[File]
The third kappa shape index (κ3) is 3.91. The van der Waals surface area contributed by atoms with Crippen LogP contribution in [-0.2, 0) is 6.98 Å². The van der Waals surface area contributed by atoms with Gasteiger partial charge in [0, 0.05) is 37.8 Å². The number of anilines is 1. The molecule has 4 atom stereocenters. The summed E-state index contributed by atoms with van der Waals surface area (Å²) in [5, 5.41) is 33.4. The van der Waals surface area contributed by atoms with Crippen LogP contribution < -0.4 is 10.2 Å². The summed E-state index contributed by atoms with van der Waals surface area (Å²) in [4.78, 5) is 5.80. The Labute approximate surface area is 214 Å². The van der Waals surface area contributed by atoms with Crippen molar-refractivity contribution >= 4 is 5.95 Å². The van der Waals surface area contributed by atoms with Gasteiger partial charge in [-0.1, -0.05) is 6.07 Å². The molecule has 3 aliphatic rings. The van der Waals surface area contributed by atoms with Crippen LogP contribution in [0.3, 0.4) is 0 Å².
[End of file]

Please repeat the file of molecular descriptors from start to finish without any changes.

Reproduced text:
The third kappa shape index (κ3) is 3.91. The van der Waals surface area contributed by atoms with Crippen LogP contribution in [-0.2, 0) is 6.98 Å². The van der Waals surface area contributed by atoms with Gasteiger partial charge in [0, 0.05) is 37.8 Å². The number of anilines is 1. The molecule has 4 atom stereocenters. The summed E-state index contributed by atoms with van der Waals surface area (Å²) in [5, 5.41) is 33.4. The van der Waals surface area contributed by atoms with Crippen LogP contribution < -0.4 is 10.2 Å². The summed E-state index contributed by atoms with van der Waals surface area (Å²) in [4.78, 5) is 5.80. The Labute approximate surface area is 214 Å². The van der Waals surface area contributed by atoms with Crippen molar-refractivity contribution >= 4 is 5.95 Å². The van der Waals surface area contributed by atoms with Gasteiger partial charge in [-0.1, -0.05) is 6.07 Å². The molecule has 3 aliphatic rings. The van der Waals surface area contributed by atoms with Crippen LogP contribution in [0.3, 0.4) is 0 Å².